The phrase “Look Mom, no hands!” is generally assumed to come from the classic anecdote about boys and girls learning to ride a bike and soon finding themselves practicing riding without their hands on the handlebars. This phrase is then shouted out to call Mom’s attention to their prowess.
If this phrase is a means of showing off, then perhaps Audi engineers are entitled to shout out the equivalent phrase in German (perhaps Schauen Sie MA keine Hände?): Last week in Barcelona, the company introduced the world’s first production car offering Level 3 autonomy.
Called the “Traffic Jam Pilot.” the Audi system uses a front camera along with a combination of LiDAR, radar, and ultrasonic sensors to autonomously take control of itself and drive in highway traffic (so long as a physical barrier separates the car from traffic in the oncoming lane) at a speed of up to 37 miles per hour. A button on the A8’s center console engages the feature to start, accelerate, steer, and stop the vehicle, all without the driver paying attention.
Level 3 automation is defined as an automated driving system performing all aspects of the dynamic driving task, with the expectation that its human driver will respond appropriately to a request to intervene. It means you could use a phone once the car is in self-driving mode. Level 4 automation is similar to the Level 3, but the human driver does not need to respond appropriately to a request to intervene.
Audi claims Traffic Jam Pilot will allow drivers to completely remove their hands from the wheel and watch the car’s on-board television while the vehicle autonomously drives itself (assuming local regulations make this legal).
To achieve level 3 autonomy, the A8 employs computers from Nvidia, an image processor from Mobileye, and an array of 12 ultrasound sensors, five radars, five cameras, and one infrared camera for night vision. It also features look-ahead LiDAR—the first ever offered on a production car—supplied by Valeo.
Traffic Jam Pilot is designed to constantly monitor the driver and warn him should conditions change. It uses a series of safety checks, including:
- Driver Availability Detection to confirm that the driver is active and available to intervene. If not, it will bring the car to a safe stop. The A8 monitors the driver while Traffic Jam Pilot is engaged, and continues to do so as the speed edges up over the limit. If the driver falls asleep, it’ll wake him up.
- The vehicle ensures that the road is suitable for piloted driving by detecting features of the surroundings like lane markings, shoulders, and side barriers.
- Sensor and camera redundancy systems mean the system “sees” in multiple ways.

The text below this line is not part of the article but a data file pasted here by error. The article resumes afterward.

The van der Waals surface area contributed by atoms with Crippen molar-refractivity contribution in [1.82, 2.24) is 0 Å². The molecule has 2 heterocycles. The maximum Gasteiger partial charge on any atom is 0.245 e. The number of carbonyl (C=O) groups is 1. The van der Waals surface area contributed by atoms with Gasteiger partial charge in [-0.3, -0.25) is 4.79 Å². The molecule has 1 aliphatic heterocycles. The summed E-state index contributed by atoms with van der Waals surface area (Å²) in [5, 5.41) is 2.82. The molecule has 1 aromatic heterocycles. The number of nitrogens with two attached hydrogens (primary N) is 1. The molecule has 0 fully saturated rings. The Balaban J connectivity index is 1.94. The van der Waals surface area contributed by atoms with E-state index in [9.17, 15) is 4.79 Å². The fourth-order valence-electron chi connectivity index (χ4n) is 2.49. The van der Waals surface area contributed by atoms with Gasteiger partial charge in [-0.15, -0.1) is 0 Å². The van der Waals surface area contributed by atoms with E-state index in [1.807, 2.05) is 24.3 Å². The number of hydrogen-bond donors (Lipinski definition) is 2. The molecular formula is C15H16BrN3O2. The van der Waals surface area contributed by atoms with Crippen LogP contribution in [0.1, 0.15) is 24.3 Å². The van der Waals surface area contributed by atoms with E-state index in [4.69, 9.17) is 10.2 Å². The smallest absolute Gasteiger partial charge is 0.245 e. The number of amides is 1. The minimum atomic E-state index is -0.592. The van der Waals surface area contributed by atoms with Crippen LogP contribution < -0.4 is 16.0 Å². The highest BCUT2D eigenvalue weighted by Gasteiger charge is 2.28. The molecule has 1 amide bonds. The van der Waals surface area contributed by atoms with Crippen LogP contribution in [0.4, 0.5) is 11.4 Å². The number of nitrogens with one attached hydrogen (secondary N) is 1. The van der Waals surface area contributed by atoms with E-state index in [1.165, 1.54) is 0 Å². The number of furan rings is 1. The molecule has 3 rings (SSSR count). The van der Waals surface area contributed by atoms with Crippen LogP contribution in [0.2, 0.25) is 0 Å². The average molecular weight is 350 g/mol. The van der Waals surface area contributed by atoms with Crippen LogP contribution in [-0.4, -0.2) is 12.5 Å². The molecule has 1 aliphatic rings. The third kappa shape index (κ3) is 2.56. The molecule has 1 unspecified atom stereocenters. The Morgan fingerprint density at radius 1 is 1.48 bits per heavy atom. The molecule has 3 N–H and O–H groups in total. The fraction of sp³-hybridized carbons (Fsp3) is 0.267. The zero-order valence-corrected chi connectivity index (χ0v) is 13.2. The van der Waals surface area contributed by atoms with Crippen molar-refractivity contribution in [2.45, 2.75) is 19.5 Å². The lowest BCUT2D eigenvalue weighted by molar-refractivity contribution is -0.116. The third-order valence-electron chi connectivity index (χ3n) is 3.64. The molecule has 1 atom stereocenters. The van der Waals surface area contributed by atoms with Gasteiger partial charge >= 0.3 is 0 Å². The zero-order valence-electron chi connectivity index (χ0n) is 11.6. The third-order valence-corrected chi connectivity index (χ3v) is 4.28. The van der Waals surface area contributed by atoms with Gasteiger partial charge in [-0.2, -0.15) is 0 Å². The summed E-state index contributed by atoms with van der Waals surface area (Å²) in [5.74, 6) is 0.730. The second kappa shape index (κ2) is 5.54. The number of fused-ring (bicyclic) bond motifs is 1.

- Backup systems are in place for steering and braking.
Another feature on the A8, called “Remote Parking Pilot,” can direct the vehicle in and out of a parking spot or garage automatically. The driver doesn’t even need to be in the car; he or she can remotely summon or park their car by using the MyAudi smartphone app.
Audi will follow “a step-by-step approach” to introducing Traffic Jam Pilot. It plans to sell the A8 in Europe this fall for €90,600, (about U.S. $103,000), and will enter the United States market shortly after. In 2020-2021, Audi plans to introduce a Level 4 “Highway Pilot” feature that offers hands-free driving at posted limited access highway speeds in which the vehicle can execute lane changes and pass cars independently.
Audi is not alone in pursuing Level 3 autonomous capability. Cadillac’s CT6 flagship model, to be released this fall, will be equipped with a Level 3-type self-driving technology called “Super Cruise.” With a combination of cameras, sensors, and mapping data, Super Cruise will allow drivers to take their hands off the wheel during highway driving. It will not operate in the presence of stop lights, cross traffic, or pedestrians, which means it cannot be used in cities or residential communities.
Super Cruise utilizes a driver attention system and precision LiDAR map data (claimed to be accurate to within five centimeters) to ensure safe vehicle operation. Engineers mapped every mile of limited-access highway in the U.S. and Canada to provide detailed information to the car about the road ahead. The system is said to be able to measure real-time location four to eight times more precisely than traditional GPS.
A driver-facing camera attached to the top of the steering column uses infrared light to track head position and which direction the driver is facing, as well as to determine whether the driver is paying attention. If the driver’s attention wanders, Super Cruise engages a series of alerts. For example, a light bar will start flashing red, audible chimes or beeping will begin, and Cadillac’s Safety Alert Seat will vibrate. If these warnings are ignored, the car will pull over and come to a safe stop.
Perhaps in response to advances being made by its competitors, Hyundai Motor Company is planning to introduce its “HDA2 (Highway Driving Assist 2),” which has semi-self-driving functions, one year earlier than planned. HDA2 will enter a junction and go onto a main road on its own if a driver turns it on while he or she is driving on a freeway. HDA2 also automatically controls speed when a car suddenly cuts in front of it. While Hyundai’s current HAD can only detect objects in the front and the back of a car, HDA2 can detect every area due to an increased number of sensors.
The HDA3 system sought by Hyundai for 2020 will allow lane changes and other autonomous driving functions to work without intervention by the driver, according to the company. Hyundai expects to commercialize complete self-driving cars by 2022.